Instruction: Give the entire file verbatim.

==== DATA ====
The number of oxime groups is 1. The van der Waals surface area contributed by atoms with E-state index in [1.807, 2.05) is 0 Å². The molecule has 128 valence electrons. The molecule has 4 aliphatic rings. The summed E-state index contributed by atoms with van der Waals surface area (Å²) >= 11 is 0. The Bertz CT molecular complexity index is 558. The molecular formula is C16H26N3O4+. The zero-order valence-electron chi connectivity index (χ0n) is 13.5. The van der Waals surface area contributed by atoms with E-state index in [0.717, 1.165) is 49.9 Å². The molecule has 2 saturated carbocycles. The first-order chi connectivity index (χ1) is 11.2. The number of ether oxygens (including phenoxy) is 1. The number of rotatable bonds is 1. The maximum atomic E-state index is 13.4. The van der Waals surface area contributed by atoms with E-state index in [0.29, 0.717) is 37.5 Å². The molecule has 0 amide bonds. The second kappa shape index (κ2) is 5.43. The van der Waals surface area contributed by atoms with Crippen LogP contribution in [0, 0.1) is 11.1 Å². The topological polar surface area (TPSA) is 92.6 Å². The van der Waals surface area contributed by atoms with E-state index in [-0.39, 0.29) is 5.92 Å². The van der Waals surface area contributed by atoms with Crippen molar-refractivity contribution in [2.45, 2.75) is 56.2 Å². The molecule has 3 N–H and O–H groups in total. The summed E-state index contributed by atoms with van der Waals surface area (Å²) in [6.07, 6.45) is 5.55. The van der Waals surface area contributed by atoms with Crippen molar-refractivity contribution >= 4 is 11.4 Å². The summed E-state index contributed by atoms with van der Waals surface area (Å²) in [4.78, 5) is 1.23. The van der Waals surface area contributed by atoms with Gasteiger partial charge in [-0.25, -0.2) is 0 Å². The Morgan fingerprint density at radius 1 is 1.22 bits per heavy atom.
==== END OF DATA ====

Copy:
The number of oxime groups is 1. The van der Waals surface area contributed by atoms with E-state index in [1.807, 2.05) is 0 Å². The molecule has 128 valence electrons. The molecule has 4 aliphatic rings. The summed E-state index contributed by atoms with van der Waals surface area (Å²) >= 11 is 0. The Bertz CT molecular complexity index is 558. The molecular formula is C16H26N3O4+. The zero-order valence-electron chi connectivity index (χ0n) is 13.5. The van der Waals surface area contributed by atoms with E-state index in [0.717, 1.165) is 49.9 Å². The molecule has 2 saturated carbocycles. The first-order chi connectivity index (χ1) is 11.2. The number of ether oxygens (including phenoxy) is 1. The number of rotatable bonds is 1. The maximum atomic E-state index is 13.4. The van der Waals surface area contributed by atoms with E-state index in [0.29, 0.717) is 37.5 Å². The molecule has 0 amide bonds. The second kappa shape index (κ2) is 5.43. The van der Waals surface area contributed by atoms with Crippen LogP contribution in [0, 0.1) is 11.1 Å². The topological polar surface area (TPSA) is 92.6 Å². The van der Waals surface area contributed by atoms with E-state index in [-0.39, 0.29) is 5.92 Å². The van der Waals surface area contributed by atoms with Crippen molar-refractivity contribution in [2.45, 2.75) is 56.2 Å². The molecule has 3 N–H and O–H groups in total. The summed E-state index contributed by atoms with van der Waals surface area (Å²) in [6.07, 6.45) is 5.55. The van der Waals surface area contributed by atoms with Crippen molar-refractivity contribution >= 4 is 11.4 Å². The summed E-state index contributed by atoms with van der Waals surface area (Å²) in [4.78, 5) is 1.23. The van der Waals surface area contributed by atoms with Gasteiger partial charge in [-0.25, -0.2) is 0 Å². The Morgan fingerprint density at radius 1 is 1.22 bits per heavy atom.